‘seeing the better city’ book project begins: a teaser

SeeingtheBetterCity1

Long-time readers might enjoy the teaser post at Seeing the Better City about my new book project of the same name.  Stay tuned as the project described below unfolds in the coming months:

As ongoing urban processes visibly alter neighborhoods, downtowns and the places between, city dwellers need a practical toolkit to better see, understand and influence the evolution of their cities. In Seeing the Better City (forthcoming from Island Press), Chuck Wolfe outlines a comprehensive users’ guide to urban observation aimed at informing better, and more equitable, plans, policies and political decisions.

Seeing the Better City updates a historical, interdisciplinary tradition of urban observation, with the modern-day “urban diary”, an experiential method of documenting city life and form. Through evocative photography, use of smartphone apps, and other cutting-edge tools, Wolfe empowers readers to explore and document the urban spaces, structures and human activities around them.

For Wolfe’s earlier work, see Urbanism Without Effort (Island Press, 2013)

from village to city, we are what we throw away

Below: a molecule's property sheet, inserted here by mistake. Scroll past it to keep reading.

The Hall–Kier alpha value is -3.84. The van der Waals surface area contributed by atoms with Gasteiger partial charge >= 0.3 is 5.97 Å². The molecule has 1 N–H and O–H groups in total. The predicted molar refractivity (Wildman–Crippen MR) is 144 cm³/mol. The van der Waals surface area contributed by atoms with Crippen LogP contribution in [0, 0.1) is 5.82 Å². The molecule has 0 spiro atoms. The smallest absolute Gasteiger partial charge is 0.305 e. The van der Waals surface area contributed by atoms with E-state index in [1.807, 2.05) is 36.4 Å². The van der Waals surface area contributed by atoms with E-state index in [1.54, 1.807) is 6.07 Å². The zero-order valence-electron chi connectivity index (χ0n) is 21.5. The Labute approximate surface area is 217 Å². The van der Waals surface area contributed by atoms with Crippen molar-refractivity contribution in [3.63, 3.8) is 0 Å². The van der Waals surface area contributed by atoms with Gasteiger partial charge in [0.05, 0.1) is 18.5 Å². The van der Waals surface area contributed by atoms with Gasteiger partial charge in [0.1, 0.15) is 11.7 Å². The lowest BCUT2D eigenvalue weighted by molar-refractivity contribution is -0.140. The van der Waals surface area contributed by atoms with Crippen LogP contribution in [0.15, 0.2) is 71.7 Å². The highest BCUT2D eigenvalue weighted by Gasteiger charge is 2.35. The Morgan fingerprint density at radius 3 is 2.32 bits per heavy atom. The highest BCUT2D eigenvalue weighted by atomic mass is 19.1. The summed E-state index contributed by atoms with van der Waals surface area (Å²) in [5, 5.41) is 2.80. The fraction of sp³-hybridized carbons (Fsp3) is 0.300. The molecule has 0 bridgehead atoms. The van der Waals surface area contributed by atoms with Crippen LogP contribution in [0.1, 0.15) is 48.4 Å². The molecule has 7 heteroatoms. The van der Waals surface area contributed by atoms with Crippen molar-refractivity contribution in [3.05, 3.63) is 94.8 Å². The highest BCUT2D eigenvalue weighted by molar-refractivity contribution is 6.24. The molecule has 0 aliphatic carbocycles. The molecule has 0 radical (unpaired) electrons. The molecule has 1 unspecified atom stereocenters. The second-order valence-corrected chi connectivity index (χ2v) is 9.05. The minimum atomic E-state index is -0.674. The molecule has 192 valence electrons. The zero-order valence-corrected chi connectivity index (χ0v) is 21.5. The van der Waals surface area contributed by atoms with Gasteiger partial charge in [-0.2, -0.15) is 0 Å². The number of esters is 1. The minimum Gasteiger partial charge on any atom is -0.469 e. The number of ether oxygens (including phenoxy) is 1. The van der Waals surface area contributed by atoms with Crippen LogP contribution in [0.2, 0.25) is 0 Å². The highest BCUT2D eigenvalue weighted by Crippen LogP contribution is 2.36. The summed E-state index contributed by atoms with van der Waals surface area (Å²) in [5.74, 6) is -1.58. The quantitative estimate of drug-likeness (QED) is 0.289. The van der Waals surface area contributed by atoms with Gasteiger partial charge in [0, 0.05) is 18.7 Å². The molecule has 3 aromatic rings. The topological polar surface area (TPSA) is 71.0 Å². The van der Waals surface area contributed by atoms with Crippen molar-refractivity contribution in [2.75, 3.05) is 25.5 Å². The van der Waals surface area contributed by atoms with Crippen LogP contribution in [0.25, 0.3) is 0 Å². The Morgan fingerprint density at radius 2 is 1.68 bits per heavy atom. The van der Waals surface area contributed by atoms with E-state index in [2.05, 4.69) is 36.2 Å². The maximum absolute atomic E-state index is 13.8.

We clothe our discarded items in different forms and colors, but our built environments always have small places and features devoted to what we throw away.

This observation is nothing profoundly new, or empirically established. But this fundamental element of daily life creates a legible catalog of best practices followed by residents, municipalities and private contractors.

WhoWeAreFindhorn_ChuckWolfe

Two photos here tell the story. I have many others from around the world, but these two—above, from Findhorn, Scotland, and below, from a Seattle alley—show variations of access, style and color.

Note, particularly, the Scottish example, punctuating the otherwise mundane with color that suggests, “this is not such a bad thing, after all”.  Note, also, how despite the vegetation of the Pacific Northwest, the Seattle receptacles still somehow control the scene.

WhoWeAreSeattle_ChuckWolfe

My personal take-away is that, in the instances shown here, mandating more fencing or enclosures for garbage and recycling containers would detract from the spontaneous delight of placement and expression.

Others may disagree on aesthetic or environmental grounds.  However, any such naysayers risk denying the wonders of the photogenic in favor of an unduly imposed regularity, better saved for another day.

Images composed by the author in Findhorn, Scotland, and Seattle. © 2009-2015 myurbanist. All Rights Reserved. Do not copy.

For more information on the role of personal experience in understanding the changing city, see Urbanism Without Effort, an e-book from Island Press.